Ben Beach of ilovedust reveals how to use Illustrator to create chaotic, repeating vector patterns ideal for skatedeck art.
Skate decks are a mini art canvas on wheels – and some of the hottest designers around have honed their talents in pursuit of the status of design legend in the half-pipe circuit. Yet creating deck art is more than recreating yet another urban art scene and slapping it onto a strip of maple.
This speedy canvas should be home to more imaginative renderings, as Ben Beach shows for this work created for Friends With You ( www.friendswithyou.com ).
This masterclass shows you how to use repeating, tiled patterns based on vector workings of real-world objects. By taking the everyday, such as vegetables and kitchen utensils in this case, and reworking them as stylized vector art, you can add a real twist and create some thought-provoking art.
After designing the objects, next comes the part that, while requiring patience, is like working with a digital jigsaw puzzle. Thanks to some clever tiling techniques and tricks, you be able to turn a few vector objects into a multi-layered, highly complex design that will have some people scratching their heads.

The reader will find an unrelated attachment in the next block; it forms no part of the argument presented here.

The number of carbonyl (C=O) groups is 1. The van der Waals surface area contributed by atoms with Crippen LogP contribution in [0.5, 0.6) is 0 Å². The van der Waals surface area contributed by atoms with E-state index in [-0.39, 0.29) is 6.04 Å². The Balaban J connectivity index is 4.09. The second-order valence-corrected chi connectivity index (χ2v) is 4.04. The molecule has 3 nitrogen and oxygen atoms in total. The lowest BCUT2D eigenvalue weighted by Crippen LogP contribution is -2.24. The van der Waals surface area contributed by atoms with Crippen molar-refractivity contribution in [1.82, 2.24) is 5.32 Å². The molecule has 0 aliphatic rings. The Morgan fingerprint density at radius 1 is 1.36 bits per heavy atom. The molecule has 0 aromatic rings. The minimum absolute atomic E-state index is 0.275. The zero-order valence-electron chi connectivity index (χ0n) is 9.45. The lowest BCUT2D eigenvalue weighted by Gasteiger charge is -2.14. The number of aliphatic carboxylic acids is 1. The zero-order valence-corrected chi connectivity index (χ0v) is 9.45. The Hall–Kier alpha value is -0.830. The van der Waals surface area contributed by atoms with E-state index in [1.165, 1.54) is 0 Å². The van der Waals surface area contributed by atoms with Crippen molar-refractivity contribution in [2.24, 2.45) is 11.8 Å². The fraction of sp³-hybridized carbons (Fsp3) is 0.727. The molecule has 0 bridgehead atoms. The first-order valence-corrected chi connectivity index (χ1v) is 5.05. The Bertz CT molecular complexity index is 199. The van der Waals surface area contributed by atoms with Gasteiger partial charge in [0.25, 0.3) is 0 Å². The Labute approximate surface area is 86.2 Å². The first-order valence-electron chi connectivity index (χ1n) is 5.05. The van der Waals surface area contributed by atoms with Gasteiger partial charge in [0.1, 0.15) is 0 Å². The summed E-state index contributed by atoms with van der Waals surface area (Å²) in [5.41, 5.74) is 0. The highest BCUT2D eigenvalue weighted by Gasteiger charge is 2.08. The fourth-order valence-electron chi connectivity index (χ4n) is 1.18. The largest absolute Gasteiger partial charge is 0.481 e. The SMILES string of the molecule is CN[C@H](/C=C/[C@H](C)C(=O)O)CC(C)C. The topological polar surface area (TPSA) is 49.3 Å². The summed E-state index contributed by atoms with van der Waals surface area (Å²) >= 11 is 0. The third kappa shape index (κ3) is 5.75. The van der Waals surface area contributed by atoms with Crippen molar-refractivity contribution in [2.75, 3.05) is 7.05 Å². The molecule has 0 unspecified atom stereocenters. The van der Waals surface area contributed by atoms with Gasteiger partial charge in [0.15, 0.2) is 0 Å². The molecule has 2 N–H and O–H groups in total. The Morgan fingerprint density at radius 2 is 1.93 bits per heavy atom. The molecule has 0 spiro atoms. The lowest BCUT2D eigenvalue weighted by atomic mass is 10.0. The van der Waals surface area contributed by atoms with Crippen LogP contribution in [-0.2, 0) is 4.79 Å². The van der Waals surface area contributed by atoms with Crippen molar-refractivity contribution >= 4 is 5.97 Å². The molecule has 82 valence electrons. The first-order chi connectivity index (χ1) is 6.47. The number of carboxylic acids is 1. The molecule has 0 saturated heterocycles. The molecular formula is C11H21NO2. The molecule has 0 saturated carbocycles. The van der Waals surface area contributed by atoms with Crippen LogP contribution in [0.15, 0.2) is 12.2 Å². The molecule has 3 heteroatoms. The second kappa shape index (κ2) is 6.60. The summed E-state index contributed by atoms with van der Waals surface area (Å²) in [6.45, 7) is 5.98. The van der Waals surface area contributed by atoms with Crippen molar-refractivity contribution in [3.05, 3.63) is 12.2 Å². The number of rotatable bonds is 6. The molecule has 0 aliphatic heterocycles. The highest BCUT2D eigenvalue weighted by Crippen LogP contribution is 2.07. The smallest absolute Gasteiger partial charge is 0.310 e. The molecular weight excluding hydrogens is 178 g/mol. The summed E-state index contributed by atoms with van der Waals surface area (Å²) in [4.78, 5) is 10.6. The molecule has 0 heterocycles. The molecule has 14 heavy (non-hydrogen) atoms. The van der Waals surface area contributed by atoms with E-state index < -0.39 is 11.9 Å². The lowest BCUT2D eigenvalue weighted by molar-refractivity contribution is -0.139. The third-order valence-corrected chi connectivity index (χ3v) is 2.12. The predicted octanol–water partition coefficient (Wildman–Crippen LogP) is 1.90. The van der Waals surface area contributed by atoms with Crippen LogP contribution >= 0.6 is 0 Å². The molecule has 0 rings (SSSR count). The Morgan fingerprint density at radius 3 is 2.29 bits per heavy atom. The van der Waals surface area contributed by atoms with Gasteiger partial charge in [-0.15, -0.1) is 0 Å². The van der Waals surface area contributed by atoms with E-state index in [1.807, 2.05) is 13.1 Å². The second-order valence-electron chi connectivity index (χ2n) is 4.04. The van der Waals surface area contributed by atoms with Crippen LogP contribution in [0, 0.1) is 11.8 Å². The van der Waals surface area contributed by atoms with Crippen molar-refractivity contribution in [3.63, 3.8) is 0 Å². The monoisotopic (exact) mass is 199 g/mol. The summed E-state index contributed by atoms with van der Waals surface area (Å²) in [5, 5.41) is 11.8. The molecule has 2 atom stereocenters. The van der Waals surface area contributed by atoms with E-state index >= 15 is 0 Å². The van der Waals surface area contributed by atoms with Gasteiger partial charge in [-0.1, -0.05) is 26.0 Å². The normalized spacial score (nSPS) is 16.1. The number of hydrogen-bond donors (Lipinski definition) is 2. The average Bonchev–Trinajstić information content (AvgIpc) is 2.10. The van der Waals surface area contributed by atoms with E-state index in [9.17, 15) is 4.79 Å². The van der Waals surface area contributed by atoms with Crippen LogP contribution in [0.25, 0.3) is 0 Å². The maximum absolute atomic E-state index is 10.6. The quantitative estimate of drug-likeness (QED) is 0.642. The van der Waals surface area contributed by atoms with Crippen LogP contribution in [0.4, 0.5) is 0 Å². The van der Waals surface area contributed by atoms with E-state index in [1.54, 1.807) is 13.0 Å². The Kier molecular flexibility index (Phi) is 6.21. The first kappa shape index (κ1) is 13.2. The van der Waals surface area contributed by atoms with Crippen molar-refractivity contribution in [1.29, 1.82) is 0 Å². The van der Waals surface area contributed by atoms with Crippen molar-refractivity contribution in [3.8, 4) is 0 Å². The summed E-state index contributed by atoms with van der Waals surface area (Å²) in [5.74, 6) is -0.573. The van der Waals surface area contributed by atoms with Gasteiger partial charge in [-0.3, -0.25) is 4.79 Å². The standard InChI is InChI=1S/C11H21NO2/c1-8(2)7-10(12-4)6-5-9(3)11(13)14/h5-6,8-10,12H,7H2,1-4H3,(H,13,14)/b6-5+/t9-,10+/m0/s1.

Some advice – stick to bright, contrasting colour palettes for maximum impact, and ensure that objects are a mix of short and long – adding pace to the composition. Once done, head to your nearest skate emporium and prepare to dazzle with your astounding deck.
Start with a new document in Illustrator and get your reference images ready. You may want to keep your references in a separate, locked layer. We’re only going to use them as a rough guide so make sure you leave yourself a space to draw on.
Display the grid by going to View> Show Grid and turn on snap to grid by going to View>Snap To Grid. As we’re going to be drawing quite symmetrical, simple objects this will help us in keeping the shapes consistent.